My brother's shop has a what looks like a small barn fan in one of the windows. Not sure where he got it, but they use it when welding in the shop and really keeps a flow of fresh air going through.
Rob R.
 
Stoker Coal Boiler: EFM DF520
Hand Fed Coal Stove: Hitzer 50-93
Coal Size/Type: Lehigh Rice
Other Heating: Dad's 1953 EFM Highboy

Re: Shop Exhaust/Vent Fan

PostBy: Sunny Boy On: Wed Nov 23, 2016 9:01 am

Dave,
I work on rebuilding old carbs, too. Carbs older than we are. :shock: Some with gas that's decades old. Just the fumes of that old gas can make me sick. Plus, I use solvent soak-tanks to loosen the old gas varnish. Breathing the solvent cleaners isn't safe, either.

Went the bathroom exhaust fan/range hood route in my first shop. It worked better than nothing, but wasn't as affective at removing the fumes as you'd think.

The biggest worry was that there was always the risk of an explosion if the fumes got to the right ratio of fumes to air being sucked past the motor and wiring connections.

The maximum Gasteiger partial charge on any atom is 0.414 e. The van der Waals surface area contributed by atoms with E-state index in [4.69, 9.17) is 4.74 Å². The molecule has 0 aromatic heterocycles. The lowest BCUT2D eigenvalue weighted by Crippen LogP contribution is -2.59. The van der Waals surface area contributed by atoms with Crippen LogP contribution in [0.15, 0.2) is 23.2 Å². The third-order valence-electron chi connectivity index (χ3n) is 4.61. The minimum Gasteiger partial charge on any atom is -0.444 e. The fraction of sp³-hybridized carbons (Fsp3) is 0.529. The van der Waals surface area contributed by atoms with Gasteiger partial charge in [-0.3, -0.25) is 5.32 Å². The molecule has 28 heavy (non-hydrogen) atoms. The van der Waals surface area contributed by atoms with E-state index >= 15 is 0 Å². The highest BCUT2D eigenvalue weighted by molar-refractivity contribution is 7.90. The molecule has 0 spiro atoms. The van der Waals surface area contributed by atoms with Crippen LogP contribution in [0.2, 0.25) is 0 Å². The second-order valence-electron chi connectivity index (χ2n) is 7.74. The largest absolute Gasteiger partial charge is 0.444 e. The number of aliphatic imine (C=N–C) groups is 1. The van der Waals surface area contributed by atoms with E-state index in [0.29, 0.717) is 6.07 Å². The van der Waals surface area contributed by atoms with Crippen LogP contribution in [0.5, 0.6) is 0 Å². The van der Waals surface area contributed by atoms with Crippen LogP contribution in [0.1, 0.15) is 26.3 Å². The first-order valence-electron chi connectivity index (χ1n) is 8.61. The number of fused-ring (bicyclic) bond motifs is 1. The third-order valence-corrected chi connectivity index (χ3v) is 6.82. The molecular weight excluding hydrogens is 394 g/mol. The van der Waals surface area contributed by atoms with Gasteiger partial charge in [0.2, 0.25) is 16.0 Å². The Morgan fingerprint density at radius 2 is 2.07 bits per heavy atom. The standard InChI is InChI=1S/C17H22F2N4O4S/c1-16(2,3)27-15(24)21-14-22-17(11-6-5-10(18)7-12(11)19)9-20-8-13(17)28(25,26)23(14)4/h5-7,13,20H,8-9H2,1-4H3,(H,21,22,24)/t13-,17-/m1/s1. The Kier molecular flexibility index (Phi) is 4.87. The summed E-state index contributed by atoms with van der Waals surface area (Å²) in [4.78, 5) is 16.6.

When I built my present shop, I built a 23 x 14 side-draft paint booth (room), with exhaust duct work along one side of the room. That duct work leads to a 16 inch explosion-proof exhaust fan in one corner. The duct work also has one opening at head height, just above a parts washing tank in a corner of the room. The on/off switch is outside the door to the paint room so that there's no spark created within that room. The insides of the duct work are painted with a special anti-static paint to prevent sparks.

You don't have to get that elaborate, but you should be using an explosion proof motor, with sealed electrical connections, and the on/off switch located where the fumes can't get to it, or, use a sealed, explosion-proof switch. They do make smaller fans that pull less air so that your not heating the great outdoors as much.